Regarding ergonomics, it is disingenuous for the reviewer to assume that an arrangement he personally finds inconvenient is so for everybody. I have small hands and for me it's much easier to reach the back button on the left than the recents on the right. Most of the time my thumb is hovering right above the back button, while I have to shift my grip to reach the recents button. And I'm right handed in my phone use.
  • zeeBomb - Wednesday, December 16, 2015 - link

    Damn it. It always have to be when anandtech have to drop a surprise review like that...
  • aijazz - Friday, December 18, 2015 - link

    same here, i was about to order my nexus 6p the same day this review came ! and now am scratching my head !!
  • maskofwraith - Wednesday, December 16, 2015 - link

    i like how they exclude iphone from camera comparisons.
  • V900 - Wednesday, December 16, 2015 - link

    Sorry to burst your bubble there, but the exclusion isn't because the iPhone has a worse camera, but for readability's sake.

    Besides, everybody already knows that the camera in the iPhone 6/6s is among the best on the market.

    Look up the iPhone 6s review, where Anandtech point out how all the flagship phones have amazing cameras these days.

    Samsung Galaxy 6/iPhone 6s/LG4 and now Nexus 5X/6P are roughly speaking equal in terms of quality. The Android phones occasionally have a small edge in certain situations like low light shots, and the iPhone takes the lead in terms of speed and post-processing.
  • twizzlebizzle22 - Wednesday, December 16, 2015 - link

    My androbench scores are pulled in much higher results.

    Fancy telling me some of the settings to replicate the result?
  • SirCanealot - Wednesday, December 16, 2015 - link

    Another fantastic review, Andrei! As usual, you made reading technical details fun, informative and easy. Thanks for your hard work! :)
  • SHartman1976 - Wednesday, December 16, 2015 - link

    I generally enjoyed the review, but there were a couple of really odd parts. First off, claiming that the position of the volume and power buttons was "unusual" is odd, since it was used on the Nexus 6 and the entire Moto X family, so it's hardly unusual at this point for Nexus and Nexus-like phones. The lowered position on the side is also similar to last years Nexus 6, and is intended to facilitate reaching them on such a large phone. I'm not saying that's good or bad, but it's hardly surprising at this point.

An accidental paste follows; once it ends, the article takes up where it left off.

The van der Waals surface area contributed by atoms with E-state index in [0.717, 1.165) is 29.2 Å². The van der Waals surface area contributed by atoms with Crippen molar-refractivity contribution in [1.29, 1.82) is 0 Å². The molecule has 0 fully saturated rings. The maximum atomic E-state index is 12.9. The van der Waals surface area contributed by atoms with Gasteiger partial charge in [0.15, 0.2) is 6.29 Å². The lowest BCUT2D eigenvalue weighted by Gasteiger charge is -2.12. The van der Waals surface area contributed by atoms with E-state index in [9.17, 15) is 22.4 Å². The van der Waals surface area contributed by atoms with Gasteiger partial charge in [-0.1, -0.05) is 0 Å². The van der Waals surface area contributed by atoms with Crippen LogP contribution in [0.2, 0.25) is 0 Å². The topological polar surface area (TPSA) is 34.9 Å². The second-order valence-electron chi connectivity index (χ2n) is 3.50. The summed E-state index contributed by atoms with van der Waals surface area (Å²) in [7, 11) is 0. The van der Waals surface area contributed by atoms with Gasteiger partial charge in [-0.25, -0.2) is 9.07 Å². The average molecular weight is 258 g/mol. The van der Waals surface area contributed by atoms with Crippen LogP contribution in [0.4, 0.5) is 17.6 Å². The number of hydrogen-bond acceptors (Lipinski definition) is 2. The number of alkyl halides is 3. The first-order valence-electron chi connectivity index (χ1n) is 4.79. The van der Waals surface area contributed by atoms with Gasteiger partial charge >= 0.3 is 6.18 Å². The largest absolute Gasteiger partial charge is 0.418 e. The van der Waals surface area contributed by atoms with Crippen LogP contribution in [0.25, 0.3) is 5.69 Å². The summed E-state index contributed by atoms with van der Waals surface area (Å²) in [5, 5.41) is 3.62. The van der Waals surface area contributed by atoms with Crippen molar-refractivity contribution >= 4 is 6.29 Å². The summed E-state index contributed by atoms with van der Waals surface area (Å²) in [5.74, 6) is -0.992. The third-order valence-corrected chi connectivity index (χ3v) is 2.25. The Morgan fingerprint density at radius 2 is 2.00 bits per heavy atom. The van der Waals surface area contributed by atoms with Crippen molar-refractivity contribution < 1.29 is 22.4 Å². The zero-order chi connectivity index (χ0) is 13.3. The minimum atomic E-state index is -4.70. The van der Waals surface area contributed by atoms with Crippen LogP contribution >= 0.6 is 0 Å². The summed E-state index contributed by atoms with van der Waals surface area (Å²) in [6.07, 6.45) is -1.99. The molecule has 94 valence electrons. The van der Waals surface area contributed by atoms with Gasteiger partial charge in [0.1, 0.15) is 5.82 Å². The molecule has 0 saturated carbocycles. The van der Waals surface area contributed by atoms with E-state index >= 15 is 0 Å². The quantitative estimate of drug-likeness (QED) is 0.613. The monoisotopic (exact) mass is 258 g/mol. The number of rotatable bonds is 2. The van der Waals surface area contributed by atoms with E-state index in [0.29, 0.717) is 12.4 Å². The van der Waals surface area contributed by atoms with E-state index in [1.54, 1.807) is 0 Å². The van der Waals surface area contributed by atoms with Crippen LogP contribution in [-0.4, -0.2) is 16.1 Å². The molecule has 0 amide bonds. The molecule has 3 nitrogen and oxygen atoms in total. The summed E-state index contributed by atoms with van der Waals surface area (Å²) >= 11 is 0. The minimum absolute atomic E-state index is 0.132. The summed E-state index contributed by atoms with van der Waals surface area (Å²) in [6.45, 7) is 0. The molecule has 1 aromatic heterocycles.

I was also surprised by his critique of the stock Android navigation buttons as it read to me like something more than personal preference. In particular referencing thumb-length makes it read as if this is an objective problem, when it simply reflects preferences in device handling. I'm a right-handed user with average length thumbs, and when using the larger Nexus 6 I either hold the phone in my left hand while interacting with the right (2 handed use) and have no issue reaching anywhere on the screen, or I use it one-handed in my left hand, putting the phone in the crux of my fingers and operating it with my left thumb, which puts the back button in the best possible location (right next to my thumb!). Of course personal grip and use preferences vary, but the review reads as if this is an actual flaw, rather than a capricious bit of personal use habit.

    Finally, in the photo section it's unclear to me whether the reviewer realized that exposure is set by tapping on the part of the image you want to expose for (e.g. a house or grass rather than the sky). Since this is also how focus is set it's almost unavoidable indoors, but if you don't bother in an outdoor shot because focus is effectively infinite then you are not telling the phone what to expose for, which naturally can result in an exposure different than intended. Was that done and the phone still was unable to properly expose the scene? That would truly be a problem, but it's not clear from the review whether that was done, and as a prospective buyer I'd really want to know (I'd also want to know so as to reconcile this report with other reviews of the camera, which don't describe this issue).

    Don't get me wrong, there were many edifying parts in the review, in particular the excellent work on screen efficiency. But a couple portions left me wanting either more data, or a better separation between opinion and objective critique.
  • nico_mach - Wednesday, December 16, 2015 - link

    Yes, I agree. I switched from iphone and I thought the buttons while different were completely intuitive, very little adjustment time. But I've never used a Samsung and the reviewer is clearly using that as a reference point, which is reasonable I guess.